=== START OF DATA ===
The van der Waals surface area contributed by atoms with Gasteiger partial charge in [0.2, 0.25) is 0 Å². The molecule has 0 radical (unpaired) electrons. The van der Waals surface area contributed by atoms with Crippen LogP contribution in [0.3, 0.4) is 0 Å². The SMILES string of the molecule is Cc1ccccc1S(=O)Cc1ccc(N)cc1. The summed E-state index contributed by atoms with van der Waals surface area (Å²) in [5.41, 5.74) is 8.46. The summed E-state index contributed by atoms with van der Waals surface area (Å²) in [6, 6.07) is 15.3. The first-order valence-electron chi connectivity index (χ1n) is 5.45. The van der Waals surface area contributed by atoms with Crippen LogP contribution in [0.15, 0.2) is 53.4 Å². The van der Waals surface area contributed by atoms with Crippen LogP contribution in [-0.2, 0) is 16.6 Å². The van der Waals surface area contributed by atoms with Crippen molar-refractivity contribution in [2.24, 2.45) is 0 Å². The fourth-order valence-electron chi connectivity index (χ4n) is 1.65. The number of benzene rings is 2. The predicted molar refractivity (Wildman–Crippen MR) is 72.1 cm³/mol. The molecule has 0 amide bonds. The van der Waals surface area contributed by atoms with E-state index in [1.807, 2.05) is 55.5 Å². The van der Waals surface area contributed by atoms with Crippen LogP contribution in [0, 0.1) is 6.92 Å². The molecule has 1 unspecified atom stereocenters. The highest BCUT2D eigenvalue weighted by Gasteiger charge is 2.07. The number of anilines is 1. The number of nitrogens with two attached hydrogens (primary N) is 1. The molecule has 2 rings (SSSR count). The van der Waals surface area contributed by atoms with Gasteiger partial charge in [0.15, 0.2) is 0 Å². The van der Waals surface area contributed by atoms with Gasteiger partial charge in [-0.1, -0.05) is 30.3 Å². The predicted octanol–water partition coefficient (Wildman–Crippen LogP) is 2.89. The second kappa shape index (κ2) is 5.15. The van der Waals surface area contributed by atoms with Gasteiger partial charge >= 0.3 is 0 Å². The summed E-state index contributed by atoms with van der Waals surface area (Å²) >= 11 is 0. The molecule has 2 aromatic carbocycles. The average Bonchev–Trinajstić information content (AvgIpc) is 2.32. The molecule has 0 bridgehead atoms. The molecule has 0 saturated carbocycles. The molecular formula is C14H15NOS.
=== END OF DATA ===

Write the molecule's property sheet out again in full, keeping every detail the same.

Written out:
The van der Waals surface area contributed by atoms with Gasteiger partial charge in [0.2, 0.25) is 0 Å². The molecule has 0 radical (unpaired) electrons. The van der Waals surface area contributed by atoms with Crippen LogP contribution in [0.3, 0.4) is 0 Å². The SMILES string of the molecule is Cc1ccccc1S(=O)Cc1ccc(N)cc1. The summed E-state index contributed by atoms with van der Waals surface area (Å²) in [5.41, 5.74) is 8.46. The summed E-state index contributed by atoms with van der Waals surface area (Å²) in [6, 6.07) is 15.3. The first-order valence-electron chi connectivity index (χ1n) is 5.45. The van der Waals surface area contributed by atoms with Crippen LogP contribution in [0.15, 0.2) is 53.4 Å². The van der Waals surface area contributed by atoms with Crippen LogP contribution in [-0.2, 0) is 16.6 Å². The van der Waals surface area contributed by atoms with Crippen molar-refractivity contribution in [2.24, 2.45) is 0 Å². The fourth-order valence-electron chi connectivity index (χ4n) is 1.65. The number of benzene rings is 2. The predicted molar refractivity (Wildman–Crippen MR) is 72.1 cm³/mol. The molecule has 0 amide bonds. The van der Waals surface area contributed by atoms with E-state index in [1.807, 2.05) is 55.5 Å². The van der Waals surface area contributed by atoms with Crippen LogP contribution in [0, 0.1) is 6.92 Å². The molecule has 1 unspecified atom stereocenters. The highest BCUT2D eigenvalue weighted by Gasteiger charge is 2.07. The number of anilines is 1. The number of nitrogens with two attached hydrogens (primary N) is 1. The molecule has 2 rings (SSSR count). The van der Waals surface area contributed by atoms with Gasteiger partial charge in [0.15, 0.2) is 0 Å². The van der Waals surface area contributed by atoms with Gasteiger partial charge in [-0.1, -0.05) is 30.3 Å². The predicted octanol–water partition coefficient (Wildman–Crippen LogP) is 2.89. The second kappa shape index (κ2) is 5.15. The van der Waals surface area contributed by atoms with Gasteiger partial charge >= 0.3 is 0 Å². The summed E-state index contributed by atoms with van der Waals surface area (Å²) >= 11 is 0. The molecule has 2 aromatic carbocycles. The average Bonchev–Trinajstić information content (AvgIpc) is 2.32. The molecule has 0 bridgehead atoms. The molecule has 0 saturated carbocycles. The molecular formula is C14H15NOS.